Quick is cautiously optimistic: “We have been led to believe that the Hub projects will, on average, be bigger than their Lift equivalents. This approach is much more attractive to us, although it’ll be interesting to see how the process works with as many as five end users.”

Howard Foster is health sector leader for consultant EC Harris, which is working on the St Helens scheme. He led the industry’s response to the Hub consultation run by the Scottish executive last year and thinks the more ambitious approach of Hub is the right one. “The bad reputation of Lift in England is undeserved. However, there were some central themes that people wanted to see addressed,” he says.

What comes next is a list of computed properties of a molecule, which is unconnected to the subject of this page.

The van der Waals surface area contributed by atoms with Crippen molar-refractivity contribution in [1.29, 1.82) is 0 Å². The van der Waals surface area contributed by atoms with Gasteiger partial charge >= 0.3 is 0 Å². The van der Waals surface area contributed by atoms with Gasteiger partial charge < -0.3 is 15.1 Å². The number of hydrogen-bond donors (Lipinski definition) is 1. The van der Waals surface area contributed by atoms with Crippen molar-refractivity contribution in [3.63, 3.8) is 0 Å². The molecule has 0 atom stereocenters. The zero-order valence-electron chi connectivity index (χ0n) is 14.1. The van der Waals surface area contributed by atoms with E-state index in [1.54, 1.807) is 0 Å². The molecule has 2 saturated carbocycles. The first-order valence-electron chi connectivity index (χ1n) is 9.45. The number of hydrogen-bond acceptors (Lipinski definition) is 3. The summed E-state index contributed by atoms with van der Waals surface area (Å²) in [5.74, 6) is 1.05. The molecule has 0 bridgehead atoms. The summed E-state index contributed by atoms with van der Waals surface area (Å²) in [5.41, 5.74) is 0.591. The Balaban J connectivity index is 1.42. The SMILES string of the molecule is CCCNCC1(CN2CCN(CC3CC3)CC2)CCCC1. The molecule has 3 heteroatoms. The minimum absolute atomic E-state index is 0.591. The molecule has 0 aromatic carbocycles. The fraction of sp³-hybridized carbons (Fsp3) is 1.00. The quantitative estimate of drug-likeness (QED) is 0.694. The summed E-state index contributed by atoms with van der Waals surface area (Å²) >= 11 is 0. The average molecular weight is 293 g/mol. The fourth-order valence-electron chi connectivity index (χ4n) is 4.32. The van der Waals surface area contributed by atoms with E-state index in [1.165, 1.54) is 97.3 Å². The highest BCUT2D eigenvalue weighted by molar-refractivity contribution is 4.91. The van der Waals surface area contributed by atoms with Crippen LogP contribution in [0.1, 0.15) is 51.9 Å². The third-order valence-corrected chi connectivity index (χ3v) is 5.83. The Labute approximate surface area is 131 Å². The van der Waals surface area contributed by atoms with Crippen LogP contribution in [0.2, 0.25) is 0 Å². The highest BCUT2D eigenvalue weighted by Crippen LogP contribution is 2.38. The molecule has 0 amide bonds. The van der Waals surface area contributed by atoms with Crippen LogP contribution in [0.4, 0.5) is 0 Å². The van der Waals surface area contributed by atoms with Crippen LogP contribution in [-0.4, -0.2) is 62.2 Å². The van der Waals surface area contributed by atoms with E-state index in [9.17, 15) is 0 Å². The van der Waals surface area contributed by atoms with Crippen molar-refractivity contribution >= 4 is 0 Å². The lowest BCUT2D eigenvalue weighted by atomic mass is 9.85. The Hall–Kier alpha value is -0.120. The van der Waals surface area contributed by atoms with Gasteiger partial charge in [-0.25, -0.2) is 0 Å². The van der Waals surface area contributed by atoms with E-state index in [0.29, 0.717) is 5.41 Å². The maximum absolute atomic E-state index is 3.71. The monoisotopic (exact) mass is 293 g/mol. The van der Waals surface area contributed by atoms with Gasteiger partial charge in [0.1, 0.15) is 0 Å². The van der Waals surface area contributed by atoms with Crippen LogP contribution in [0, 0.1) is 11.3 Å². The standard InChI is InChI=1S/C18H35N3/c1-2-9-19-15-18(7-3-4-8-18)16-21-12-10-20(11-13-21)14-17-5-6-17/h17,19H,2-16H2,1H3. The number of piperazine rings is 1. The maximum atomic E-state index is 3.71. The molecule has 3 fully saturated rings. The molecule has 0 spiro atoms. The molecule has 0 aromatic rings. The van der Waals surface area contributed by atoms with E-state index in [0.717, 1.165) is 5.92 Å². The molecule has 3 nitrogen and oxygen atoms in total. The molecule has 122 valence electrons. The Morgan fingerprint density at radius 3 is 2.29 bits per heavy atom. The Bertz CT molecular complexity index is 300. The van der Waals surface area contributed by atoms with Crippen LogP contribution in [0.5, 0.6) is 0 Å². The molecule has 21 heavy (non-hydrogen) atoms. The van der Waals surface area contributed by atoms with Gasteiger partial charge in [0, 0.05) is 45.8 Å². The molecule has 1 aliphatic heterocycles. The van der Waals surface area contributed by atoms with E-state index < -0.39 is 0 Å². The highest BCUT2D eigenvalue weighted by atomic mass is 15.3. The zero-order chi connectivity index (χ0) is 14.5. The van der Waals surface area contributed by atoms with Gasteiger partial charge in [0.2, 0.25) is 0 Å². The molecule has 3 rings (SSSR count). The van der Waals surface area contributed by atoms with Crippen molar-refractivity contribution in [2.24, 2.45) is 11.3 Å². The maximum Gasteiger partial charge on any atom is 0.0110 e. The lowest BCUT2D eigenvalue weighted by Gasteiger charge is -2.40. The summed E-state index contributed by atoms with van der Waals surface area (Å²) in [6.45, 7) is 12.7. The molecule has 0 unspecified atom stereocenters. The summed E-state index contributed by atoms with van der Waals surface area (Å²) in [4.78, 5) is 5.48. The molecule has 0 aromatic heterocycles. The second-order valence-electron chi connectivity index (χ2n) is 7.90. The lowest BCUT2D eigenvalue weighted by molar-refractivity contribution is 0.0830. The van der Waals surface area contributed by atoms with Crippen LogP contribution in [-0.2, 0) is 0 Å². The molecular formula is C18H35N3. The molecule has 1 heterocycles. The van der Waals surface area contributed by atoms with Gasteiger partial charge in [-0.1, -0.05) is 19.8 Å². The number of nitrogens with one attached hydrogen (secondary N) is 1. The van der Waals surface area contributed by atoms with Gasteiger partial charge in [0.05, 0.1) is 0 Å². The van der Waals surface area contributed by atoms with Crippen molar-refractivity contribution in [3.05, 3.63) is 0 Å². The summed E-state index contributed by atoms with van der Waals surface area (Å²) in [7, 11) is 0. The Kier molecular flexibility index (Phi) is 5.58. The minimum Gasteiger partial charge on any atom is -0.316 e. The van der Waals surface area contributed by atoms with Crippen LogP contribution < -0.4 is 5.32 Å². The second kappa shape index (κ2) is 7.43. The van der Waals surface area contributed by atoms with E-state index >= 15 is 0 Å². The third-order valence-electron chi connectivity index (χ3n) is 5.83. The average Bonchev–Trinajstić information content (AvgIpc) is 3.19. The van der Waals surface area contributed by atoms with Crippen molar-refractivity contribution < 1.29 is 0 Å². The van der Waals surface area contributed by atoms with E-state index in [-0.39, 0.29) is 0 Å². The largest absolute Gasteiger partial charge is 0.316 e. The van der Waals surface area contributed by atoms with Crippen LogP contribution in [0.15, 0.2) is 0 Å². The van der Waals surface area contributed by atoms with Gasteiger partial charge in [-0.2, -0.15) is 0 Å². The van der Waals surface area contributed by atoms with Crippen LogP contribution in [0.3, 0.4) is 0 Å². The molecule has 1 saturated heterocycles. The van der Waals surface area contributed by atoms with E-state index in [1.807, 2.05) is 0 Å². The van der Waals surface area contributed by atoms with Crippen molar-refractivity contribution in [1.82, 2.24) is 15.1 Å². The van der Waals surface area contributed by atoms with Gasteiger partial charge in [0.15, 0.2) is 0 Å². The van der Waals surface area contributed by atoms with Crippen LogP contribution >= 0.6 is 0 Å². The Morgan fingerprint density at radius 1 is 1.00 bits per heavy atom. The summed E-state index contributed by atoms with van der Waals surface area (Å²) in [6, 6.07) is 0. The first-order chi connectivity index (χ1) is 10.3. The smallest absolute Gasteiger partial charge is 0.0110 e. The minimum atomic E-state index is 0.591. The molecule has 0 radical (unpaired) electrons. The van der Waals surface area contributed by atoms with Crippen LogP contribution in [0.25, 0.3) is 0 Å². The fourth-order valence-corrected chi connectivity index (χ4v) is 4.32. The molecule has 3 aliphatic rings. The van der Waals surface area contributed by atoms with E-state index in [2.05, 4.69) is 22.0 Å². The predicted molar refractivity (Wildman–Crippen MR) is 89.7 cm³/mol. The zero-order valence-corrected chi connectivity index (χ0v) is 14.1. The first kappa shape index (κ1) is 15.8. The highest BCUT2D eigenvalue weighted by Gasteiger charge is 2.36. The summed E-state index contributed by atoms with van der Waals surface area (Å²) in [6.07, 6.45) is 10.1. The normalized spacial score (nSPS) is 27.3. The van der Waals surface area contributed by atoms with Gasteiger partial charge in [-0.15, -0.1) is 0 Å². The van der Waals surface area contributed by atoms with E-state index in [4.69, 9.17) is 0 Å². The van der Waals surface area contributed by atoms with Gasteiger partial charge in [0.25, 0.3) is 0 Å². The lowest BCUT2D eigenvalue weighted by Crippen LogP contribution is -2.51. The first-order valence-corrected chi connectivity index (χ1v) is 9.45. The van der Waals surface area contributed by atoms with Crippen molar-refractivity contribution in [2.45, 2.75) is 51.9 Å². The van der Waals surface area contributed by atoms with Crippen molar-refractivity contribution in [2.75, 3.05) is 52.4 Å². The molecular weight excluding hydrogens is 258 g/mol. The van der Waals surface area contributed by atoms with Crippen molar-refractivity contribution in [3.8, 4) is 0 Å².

The industry’s main concern, according to Foster, was that Hub should be a means of stimulating the wider regeneration of districts. “This was the aim in St Helens.

But, generally this was a secondary aim of most English Lift schemes rather than a primary one as is the intention in Scotland.

“As a consequence of focusing on the regeneration possibilities, the deal becomes much more attractive to investors. The residual value of the health facility is higher owing to the fact that the surrounding area has been overhauled as well,” he says.

Foster adds that taking the regeneration approach to the £100m St Helens project attracted property investment company William Pears to the Lift programme for the first time. Deepening the pool of private sector funding and expertise available to the programme is crucial, he says, because of the squeeze in capacity in the construction industry. “My point to the Scottish executive was that they had to take the opportunity to create a sustainable market of developers who would invest in the Hub model.”